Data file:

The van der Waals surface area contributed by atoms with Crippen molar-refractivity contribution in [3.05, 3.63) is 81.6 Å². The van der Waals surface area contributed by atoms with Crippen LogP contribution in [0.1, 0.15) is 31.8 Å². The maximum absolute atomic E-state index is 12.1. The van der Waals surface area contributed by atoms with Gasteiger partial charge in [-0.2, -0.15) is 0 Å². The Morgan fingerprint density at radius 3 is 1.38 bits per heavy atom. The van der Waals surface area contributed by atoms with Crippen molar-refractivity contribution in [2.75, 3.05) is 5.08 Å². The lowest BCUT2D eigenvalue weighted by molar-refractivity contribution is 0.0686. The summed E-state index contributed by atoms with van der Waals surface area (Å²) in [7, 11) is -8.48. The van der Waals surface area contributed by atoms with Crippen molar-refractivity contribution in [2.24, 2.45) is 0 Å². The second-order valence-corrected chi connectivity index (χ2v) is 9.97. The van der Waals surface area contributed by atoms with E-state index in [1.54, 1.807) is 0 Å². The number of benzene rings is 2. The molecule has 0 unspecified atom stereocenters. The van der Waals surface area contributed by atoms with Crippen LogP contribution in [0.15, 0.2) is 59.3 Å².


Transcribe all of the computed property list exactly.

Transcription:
The van der Waals surface area contributed by atoms with Crippen molar-refractivity contribution in [3.05, 3.63) is 81.6 Å². The van der Waals surface area contributed by atoms with Crippen LogP contribution in [0.1, 0.15) is 31.8 Å². The maximum absolute atomic E-state index is 12.1. The van der Waals surface area contributed by atoms with Gasteiger partial charge in [-0.2, -0.15) is 0 Å². The Morgan fingerprint density at radius 3 is 1.38 bits per heavy atom. The van der Waals surface area contributed by atoms with Crippen molar-refractivity contribution in [2.75, 3.05) is 5.08 Å². The lowest BCUT2D eigenvalue weighted by molar-refractivity contribution is 0.0686. The summed E-state index contributed by atoms with van der Waals surface area (Å²) in [7, 11) is -8.48. The van der Waals surface area contributed by atoms with Crippen molar-refractivity contribution in [2.24, 2.45) is 0 Å². The second-order valence-corrected chi connectivity index (χ2v) is 9.97. The van der Waals surface area contributed by atoms with E-state index in [1.54, 1.807) is 0 Å². The number of benzene rings is 2. The molecule has 0 unspecified atom stereocenters. The van der Waals surface area contributed by atoms with Crippen LogP contribution in [0.15, 0.2) is 59.3 Å².